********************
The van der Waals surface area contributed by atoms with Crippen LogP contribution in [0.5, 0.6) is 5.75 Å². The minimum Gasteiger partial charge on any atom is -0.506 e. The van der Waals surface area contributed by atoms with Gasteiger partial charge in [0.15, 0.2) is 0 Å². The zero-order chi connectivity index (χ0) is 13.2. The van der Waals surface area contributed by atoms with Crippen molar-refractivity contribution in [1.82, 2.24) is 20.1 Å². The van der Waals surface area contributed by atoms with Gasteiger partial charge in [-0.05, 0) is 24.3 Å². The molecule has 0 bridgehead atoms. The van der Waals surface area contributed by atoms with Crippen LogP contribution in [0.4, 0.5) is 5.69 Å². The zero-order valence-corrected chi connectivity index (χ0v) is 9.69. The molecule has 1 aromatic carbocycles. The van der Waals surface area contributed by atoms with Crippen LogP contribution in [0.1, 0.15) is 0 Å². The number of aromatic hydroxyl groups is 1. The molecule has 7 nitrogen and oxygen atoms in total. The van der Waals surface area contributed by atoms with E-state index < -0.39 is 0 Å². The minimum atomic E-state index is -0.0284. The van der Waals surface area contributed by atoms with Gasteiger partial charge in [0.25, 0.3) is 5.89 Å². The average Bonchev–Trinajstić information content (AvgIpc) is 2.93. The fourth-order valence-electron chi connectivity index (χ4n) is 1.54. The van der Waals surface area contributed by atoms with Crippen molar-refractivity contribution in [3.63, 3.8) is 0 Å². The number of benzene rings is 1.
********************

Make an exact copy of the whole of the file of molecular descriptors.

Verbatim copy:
The van der Waals surface area contributed by atoms with Crippen LogP contribution in [0.5, 0.6) is 5.75 Å². The minimum Gasteiger partial charge on any atom is -0.506 e. The van der Waals surface area contributed by atoms with Gasteiger partial charge in [0.15, 0.2) is 0 Å². The zero-order chi connectivity index (χ0) is 13.2. The van der Waals surface area contributed by atoms with Crippen molar-refractivity contribution in [1.82, 2.24) is 20.1 Å². The van der Waals surface area contributed by atoms with Gasteiger partial charge in [-0.05, 0) is 24.3 Å². The molecule has 0 bridgehead atoms. The van der Waals surface area contributed by atoms with Crippen LogP contribution in [0.4, 0.5) is 5.69 Å². The zero-order valence-corrected chi connectivity index (χ0v) is 9.69. The molecule has 1 aromatic carbocycles. The van der Waals surface area contributed by atoms with Crippen LogP contribution in [0.1, 0.15) is 0 Å². The number of aromatic hydroxyl groups is 1. The molecule has 7 nitrogen and oxygen atoms in total. The van der Waals surface area contributed by atoms with E-state index < -0.39 is 0 Å². The minimum atomic E-state index is -0.0284. The van der Waals surface area contributed by atoms with Gasteiger partial charge in [0.25, 0.3) is 5.89 Å². The average Bonchev–Trinajstić information content (AvgIpc) is 2.93. The fourth-order valence-electron chi connectivity index (χ4n) is 1.54. The van der Waals surface area contributed by atoms with Crippen molar-refractivity contribution in [3.63, 3.8) is 0 Å². The number of benzene rings is 1.